A little later down the river we came a sharp 90 degree bend that had also become swifts because of the all the rain. We approached the bend carefully and ended up going ashore on the far bank just before the bend realizing the water was too swift to take the canoes down. After surveying the situation we decided the best thing to do was to go across to the near bank where there was a clearing where we could portage the canoes past the swifts. Since the river was so strong though we needed staff in the bow and stern to be able to cross back up the river a little to the near bank, so Joanne and I had to paddle each canoe across loaded with campers and stuff in the middle, and then swim back to the far bank to grab another canoe. Unfortunately, after getting 2 of our 6 canoes across it started to rain and then thunder so we couldn’t get back in the water. Those on the close bank were under trees, but those of us on the far bank we out in the open and it started to rain harder. So we decided to get out a kitchen tarp and I wrapped it around my shoulder and arms (like and outstretched cape) and the campers huddled underneath to stay dry. Finally, the rain/thunder stopped and were able to complete the crossing/portage.

We made it that night to the Cook’s Falls campsite, tired after a full day, but still in high spirits. Apparently we were not the only ones that had had trouble that day, as just after dinner a duffle bag full of somebodies stuff came floating down the falls (the person/s never came after it).

The next day the sun came out and so we had high hopes for the day. Midway through the day (just before lunch) we came to what ended up being two portages, one after another because of the high water. We got the whole group through the first portage and were sending Canoes through to the second when despite the sun being out there was thunder. So the group was split up, half at one portage and half at the next about 50M downstream. Unfortunately the thunder kept up for over 2 hours so we had to have lunch at our respective portages. What we learned though was the group that had gone to the second portage had 2 of the 3 food barrels including the PB & J supplies for lunch. Our group had the emptiest of the three barrels and all we had was tortillas, butter, and small amount of brown sugar leftover from the night before. So we had buttered tortillas for lunch, with a tiny sprinkling of sugar.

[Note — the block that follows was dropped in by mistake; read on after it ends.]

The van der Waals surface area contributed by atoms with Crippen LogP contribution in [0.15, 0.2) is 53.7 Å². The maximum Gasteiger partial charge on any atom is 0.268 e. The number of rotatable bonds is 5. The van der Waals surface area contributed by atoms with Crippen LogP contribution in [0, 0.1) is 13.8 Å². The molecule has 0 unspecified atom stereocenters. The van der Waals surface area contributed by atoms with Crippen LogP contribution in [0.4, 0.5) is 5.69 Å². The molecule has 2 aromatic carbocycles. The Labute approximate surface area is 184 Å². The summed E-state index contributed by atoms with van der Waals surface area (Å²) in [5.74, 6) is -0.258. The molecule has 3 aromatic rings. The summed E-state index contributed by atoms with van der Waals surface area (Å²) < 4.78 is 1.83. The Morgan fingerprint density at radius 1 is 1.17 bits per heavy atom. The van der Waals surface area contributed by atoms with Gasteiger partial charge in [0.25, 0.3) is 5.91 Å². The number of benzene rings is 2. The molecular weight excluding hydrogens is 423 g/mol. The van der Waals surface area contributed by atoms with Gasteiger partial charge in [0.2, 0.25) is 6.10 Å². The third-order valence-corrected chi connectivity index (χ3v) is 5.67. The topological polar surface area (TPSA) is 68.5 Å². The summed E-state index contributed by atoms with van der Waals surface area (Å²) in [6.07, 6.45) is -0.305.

When finally the thunder cleared, we all got through the second portage and decided it was time for a well needed swim.

We arrived that evening at May Chutes and everything seemed to be going normally until down the path that lead up to the road came a car (which is no easy feat as it is really more of a walking path). We politely let them know that we were there for the night and they drove off (although again I am impressed they were able to make it down and back up).

We arrived back at camp the next day exhausted, and ready to shower and take naps. Right as we thought the trip was over, one of my boys came up to me and informed me that he and two other boys had gone exploring while at the buttered tortilla portage. It turns out that while they were exploring they had apparently found poison ivy and their legs were all red and covered in hives (it had taken a day for the reaction to sink in). We sent them to the nurses and had to smile that Murphy’s law had gotten in one last jab at our hapless canoe trip.

Despite all of the mishaps, looking back this is still one of my treasured camp memories as we overcame all the trip threw at us and still managed to have a blast!

Author Bio

Camp Big Canoe is a not-for-profit overnight recreational camp for kids ages 6-16 in Muskoka, Ontario, Canada